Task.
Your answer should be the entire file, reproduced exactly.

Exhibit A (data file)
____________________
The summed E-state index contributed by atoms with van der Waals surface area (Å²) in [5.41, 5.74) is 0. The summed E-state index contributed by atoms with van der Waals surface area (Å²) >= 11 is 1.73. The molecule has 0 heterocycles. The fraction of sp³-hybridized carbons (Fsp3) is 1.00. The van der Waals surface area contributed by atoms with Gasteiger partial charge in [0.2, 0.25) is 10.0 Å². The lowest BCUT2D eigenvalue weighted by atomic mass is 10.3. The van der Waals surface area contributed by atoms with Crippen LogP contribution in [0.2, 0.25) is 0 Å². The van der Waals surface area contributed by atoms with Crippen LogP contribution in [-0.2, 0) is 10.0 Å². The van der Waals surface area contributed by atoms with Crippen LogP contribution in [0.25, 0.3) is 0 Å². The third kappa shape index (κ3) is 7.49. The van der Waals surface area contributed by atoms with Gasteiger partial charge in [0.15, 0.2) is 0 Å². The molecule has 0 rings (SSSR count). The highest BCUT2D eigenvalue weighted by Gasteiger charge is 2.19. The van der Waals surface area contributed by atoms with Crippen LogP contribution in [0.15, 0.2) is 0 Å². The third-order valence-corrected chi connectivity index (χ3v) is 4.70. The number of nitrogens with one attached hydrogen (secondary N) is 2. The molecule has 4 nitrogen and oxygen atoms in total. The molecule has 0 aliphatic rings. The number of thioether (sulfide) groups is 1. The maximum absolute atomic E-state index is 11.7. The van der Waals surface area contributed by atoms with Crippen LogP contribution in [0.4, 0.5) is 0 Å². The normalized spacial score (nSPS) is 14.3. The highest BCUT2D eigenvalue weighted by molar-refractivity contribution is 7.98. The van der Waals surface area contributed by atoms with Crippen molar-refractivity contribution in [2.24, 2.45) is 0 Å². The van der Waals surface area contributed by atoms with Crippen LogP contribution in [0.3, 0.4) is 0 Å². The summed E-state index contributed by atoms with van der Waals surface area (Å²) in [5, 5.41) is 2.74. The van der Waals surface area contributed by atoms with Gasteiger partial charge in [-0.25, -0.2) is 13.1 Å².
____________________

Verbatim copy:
The summed E-state index contributed by atoms with van der Waals surface area (Å²) in [5.41, 5.74) is 0. The summed E-state index contributed by atoms with van der Waals surface area (Å²) >= 11 is 1.73. The molecule has 0 heterocycles. The fraction of sp³-hybridized carbons (Fsp3) is 1.00. The van der Waals surface area contributed by atoms with Gasteiger partial charge in [0.2, 0.25) is 10.0 Å². The lowest BCUT2D eigenvalue weighted by atomic mass is 10.3. The van der Waals surface area contributed by atoms with Crippen LogP contribution in [0.2, 0.25) is 0 Å². The van der Waals surface area contributed by atoms with Crippen LogP contribution in [-0.2, 0) is 10.0 Å². The van der Waals surface area contributed by atoms with Crippen LogP contribution in [0.25, 0.3) is 0 Å². The third kappa shape index (κ3) is 7.49. The van der Waals surface area contributed by atoms with Gasteiger partial charge in [0.15, 0.2) is 0 Å². The molecule has 0 rings (SSSR count). The highest BCUT2D eigenvalue weighted by Gasteiger charge is 2.19. The van der Waals surface area contributed by atoms with Crippen LogP contribution in [0.15, 0.2) is 0 Å². The third-order valence-corrected chi connectivity index (χ3v) is 4.70. The number of nitrogens with one attached hydrogen (secondary N) is 2. The molecule has 4 nitrogen and oxygen atoms in total. The molecule has 0 aliphatic rings. The number of thioether (sulfide) groups is 1. The maximum absolute atomic E-state index is 11.7. The van der Waals surface area contributed by atoms with Crippen LogP contribution in [0.4, 0.5) is 0 Å². The normalized spacial score (nSPS) is 14.3. The highest BCUT2D eigenvalue weighted by molar-refractivity contribution is 7.98. The van der Waals surface area contributed by atoms with Crippen molar-refractivity contribution in [2.24, 2.45) is 0 Å². The van der Waals surface area contributed by atoms with Crippen LogP contribution in [0.3, 0.4) is 0 Å². The summed E-state index contributed by atoms with van der Waals surface area (Å²) in [5, 5.41) is 2.74. The van der Waals surface area contributed by atoms with Gasteiger partial charge in [-0.25, -0.2) is 13.1 Å².